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Qualcomm: Don’t buy a smartphone because of a CPU benchmark

Luke Johnson

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Qualcomm CPU
Qualcomm CPU

Despite being the leading provider of smartphone chipsets, Qualcomm has suggested that buying a phone based on its CPU is like buying a car just for its tyres.

Stating that users should no longer base their handset purchases on the benchmarked performances of a device’s processor, Qualcomm has claimed that the smartphone scene is now more dependent on the greater capabilities of a phone.

Buying a phone based on a CPU benchmark performance, when the CPU is just 15 per cent of the phone, is like buying a car based on what kind of tyres it has – it doesn’t make any sense,” Tim McDonough, Qualcomm’s Vice President of Marketing said speaking with TrustedReviews.

Revealing he has spoken with specialist reviewers on the subject, McDonough stated: “Benchmarks now give very narrow slices of the view of the phone.”

Although CPU clock speeds and cores are often used as bait for consumers, the Qualcomm head has suggested that the “linear progression of resolutions and clock speeds and cores” needs to stop. He stated: “We won’t announce a 200 core phone – that’s kind of silly.”

Looking to the future he said: “We are now saying ‘what can this phone do?’ and ‘I’m going to use it the way I want to use it.

“Getting caught in the specs is kind of like thinking of things the way we did in the PC space. Now though we are much more interested in what we can do with it – can I shoot 4K video, do I have LTE advanced for the fastest connectivity, can I take the world’s highest resolution pictures so if I want to zoom in I don’t have degradation in picture quality – those are the things that people want to do with their device.”

While the Qualcomm VP has suggesting purchasing a smartphone based on its CPU is pointless, this does not mean that users should not be aware of a handset’s chipset and the benefits each offers.

“If you were to break snapdragon down, the CPU is just about 15 per cent,” McDonough explained. “If you were to count all of the other things in that 85 percent, there are around 30 to 40 engines that are all doing very specific things.”

He added: “In November we announced Snapdragon 805, the next-generation of 800. Our shorthand for that is that it is the Ultra HD mobile processor and it runs Ultra HD. It will shoot it with video, it will play it back, it will play it back with surround sound and it will run an Ultra HD UI.”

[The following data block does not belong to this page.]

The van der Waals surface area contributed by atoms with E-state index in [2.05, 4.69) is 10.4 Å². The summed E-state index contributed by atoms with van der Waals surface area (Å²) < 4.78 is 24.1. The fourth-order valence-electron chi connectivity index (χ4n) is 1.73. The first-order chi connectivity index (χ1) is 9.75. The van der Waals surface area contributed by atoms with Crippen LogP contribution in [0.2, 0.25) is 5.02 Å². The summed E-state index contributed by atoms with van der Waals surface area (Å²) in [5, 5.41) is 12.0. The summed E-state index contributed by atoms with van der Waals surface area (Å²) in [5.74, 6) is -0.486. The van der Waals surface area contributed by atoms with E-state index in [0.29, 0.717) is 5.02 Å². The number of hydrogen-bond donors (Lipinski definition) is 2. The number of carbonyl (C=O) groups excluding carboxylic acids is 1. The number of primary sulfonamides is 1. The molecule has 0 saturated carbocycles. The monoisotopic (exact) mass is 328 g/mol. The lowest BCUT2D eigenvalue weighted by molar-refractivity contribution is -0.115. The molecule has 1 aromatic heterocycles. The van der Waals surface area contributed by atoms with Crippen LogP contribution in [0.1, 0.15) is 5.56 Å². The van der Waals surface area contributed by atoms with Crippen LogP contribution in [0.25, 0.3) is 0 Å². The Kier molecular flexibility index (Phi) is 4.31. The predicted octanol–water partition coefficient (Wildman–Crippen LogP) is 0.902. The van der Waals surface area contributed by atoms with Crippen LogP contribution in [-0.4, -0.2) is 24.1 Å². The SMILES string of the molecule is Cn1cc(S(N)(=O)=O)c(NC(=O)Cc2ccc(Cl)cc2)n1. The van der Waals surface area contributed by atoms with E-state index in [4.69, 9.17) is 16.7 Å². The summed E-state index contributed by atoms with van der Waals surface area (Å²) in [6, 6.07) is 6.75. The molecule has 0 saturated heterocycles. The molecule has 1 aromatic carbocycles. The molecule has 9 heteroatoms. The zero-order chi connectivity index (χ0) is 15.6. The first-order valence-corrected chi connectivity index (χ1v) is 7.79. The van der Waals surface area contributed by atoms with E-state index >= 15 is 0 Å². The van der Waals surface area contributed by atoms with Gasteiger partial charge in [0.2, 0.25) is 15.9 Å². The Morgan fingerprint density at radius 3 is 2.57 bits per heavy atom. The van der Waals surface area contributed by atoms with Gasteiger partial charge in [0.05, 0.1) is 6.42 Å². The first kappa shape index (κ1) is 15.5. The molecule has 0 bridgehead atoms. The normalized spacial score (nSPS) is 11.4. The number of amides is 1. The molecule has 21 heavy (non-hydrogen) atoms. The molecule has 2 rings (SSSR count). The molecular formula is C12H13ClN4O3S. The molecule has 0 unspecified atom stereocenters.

Next, read all the latest Samsung Galaxy S5 news and rumour

Mr.Frank

May 12, 2014, 11:07 am

That's a great argument

Hades

September 20, 2015, 9:24 pm

That is 1 persons view on the product. If the consumer is seeking out the phone with the best performance, they will be looking at the obvious bare bone specs with CPU, RAM, Memory, GPU, Battery life, and from there is goes on and on. He brought up several different points people MAY seek out, but as he stated so obviously in his contradicting statement was that everyone has a different desire for their device. The objective would be to make an all around top performing device with features that stand out and are wanted by consumers compared to the competition. That is what made Apple successful with Jobs was alive.

Telling your consumers that it's illogical to seek a certain quality or specification you desire in your phone well... as the VP stated "it's like buying a car based on what kind of tires it has – it doesn’t make any sense."

And then he goes on to top his amazing point with a contradiction, stating that with the development of newer and more powerful processors, they can add newer features that stand out in their phones making it a "quality to desire" as he states.

15% you say? I beg to differ good sir.

james_blunt

December 4, 2015, 4:11 pm

"...is like buying a car based on what kind of tyres it has – it doesn’t make any sense"
or
"...is like buying a car based on what kind of engine it has – it doesn’t make any sense"

Absolutely. Bulletproof logic there.
Who in their right mind would do such a thing? Well that would be the customer - you know, the person who defines value. Not the middleman, and certainly nott he supplier - they only define the price.

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